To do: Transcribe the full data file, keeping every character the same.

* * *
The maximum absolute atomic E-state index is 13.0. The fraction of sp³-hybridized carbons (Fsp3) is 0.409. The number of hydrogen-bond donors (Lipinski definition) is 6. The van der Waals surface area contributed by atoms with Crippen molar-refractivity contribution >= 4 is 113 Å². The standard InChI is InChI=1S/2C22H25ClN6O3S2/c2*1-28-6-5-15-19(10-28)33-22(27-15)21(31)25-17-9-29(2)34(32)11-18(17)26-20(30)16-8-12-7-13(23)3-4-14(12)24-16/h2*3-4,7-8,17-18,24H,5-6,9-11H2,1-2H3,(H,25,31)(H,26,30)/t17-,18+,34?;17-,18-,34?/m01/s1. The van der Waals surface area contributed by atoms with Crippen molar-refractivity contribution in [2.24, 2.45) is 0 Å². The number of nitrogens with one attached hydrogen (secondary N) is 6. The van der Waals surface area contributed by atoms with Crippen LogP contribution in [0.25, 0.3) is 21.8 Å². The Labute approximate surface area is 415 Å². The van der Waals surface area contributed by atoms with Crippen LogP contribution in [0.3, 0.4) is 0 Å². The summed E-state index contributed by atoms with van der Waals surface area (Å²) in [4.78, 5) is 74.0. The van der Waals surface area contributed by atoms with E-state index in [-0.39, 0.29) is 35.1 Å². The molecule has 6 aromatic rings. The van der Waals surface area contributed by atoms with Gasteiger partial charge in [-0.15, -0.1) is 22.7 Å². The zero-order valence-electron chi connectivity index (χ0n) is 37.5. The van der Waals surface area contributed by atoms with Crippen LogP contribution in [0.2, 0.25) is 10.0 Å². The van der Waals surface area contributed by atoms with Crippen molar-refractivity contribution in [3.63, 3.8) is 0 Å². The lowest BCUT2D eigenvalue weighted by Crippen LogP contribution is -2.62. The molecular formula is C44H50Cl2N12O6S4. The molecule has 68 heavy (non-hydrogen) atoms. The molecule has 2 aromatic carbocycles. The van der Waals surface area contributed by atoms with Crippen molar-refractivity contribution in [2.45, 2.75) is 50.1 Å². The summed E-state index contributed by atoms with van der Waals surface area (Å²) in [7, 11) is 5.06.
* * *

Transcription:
The maximum absolute atomic E-state index is 13.0. The fraction of sp³-hybridized carbons (Fsp3) is 0.409. The number of hydrogen-bond donors (Lipinski definition) is 6. The van der Waals surface area contributed by atoms with Crippen molar-refractivity contribution >= 4 is 113 Å². The standard InChI is InChI=1S/2C22H25ClN6O3S2/c2*1-28-6-5-15-19(10-28)33-22(27-15)21(31)25-17-9-29(2)34(32)11-18(17)26-20(30)16-8-12-7-13(23)3-4-14(12)24-16/h2*3-4,7-8,17-18,24H,5-6,9-11H2,1-2H3,(H,25,31)(H,26,30)/t17-,18+,34?;17-,18-,34?/m01/s1. The van der Waals surface area contributed by atoms with Crippen molar-refractivity contribution in [2.24, 2.45) is 0 Å². The number of nitrogens with one attached hydrogen (secondary N) is 6. The van der Waals surface area contributed by atoms with Crippen LogP contribution in [0.25, 0.3) is 21.8 Å². The Labute approximate surface area is 415 Å². The van der Waals surface area contributed by atoms with Crippen LogP contribution in [0.3, 0.4) is 0 Å². The summed E-state index contributed by atoms with van der Waals surface area (Å²) in [4.78, 5) is 74.0. The van der Waals surface area contributed by atoms with E-state index in [-0.39, 0.29) is 35.1 Å². The molecule has 6 aromatic rings. The van der Waals surface area contributed by atoms with Gasteiger partial charge in [-0.15, -0.1) is 22.7 Å². The zero-order valence-electron chi connectivity index (χ0n) is 37.5. The van der Waals surface area contributed by atoms with Crippen LogP contribution in [0.2, 0.25) is 10.0 Å². The van der Waals surface area contributed by atoms with Crippen molar-refractivity contribution in [3.63, 3.8) is 0 Å². The lowest BCUT2D eigenvalue weighted by Crippen LogP contribution is -2.62. The molecular formula is C44H50Cl2N12O6S4. The molecule has 68 heavy (non-hydrogen) atoms. The molecule has 2 aromatic carbocycles. The van der Waals surface area contributed by atoms with Crippen molar-refractivity contribution in [2.45, 2.75) is 50.1 Å². The summed E-state index contributed by atoms with van der Waals surface area (Å²) in [7, 11) is 5.06.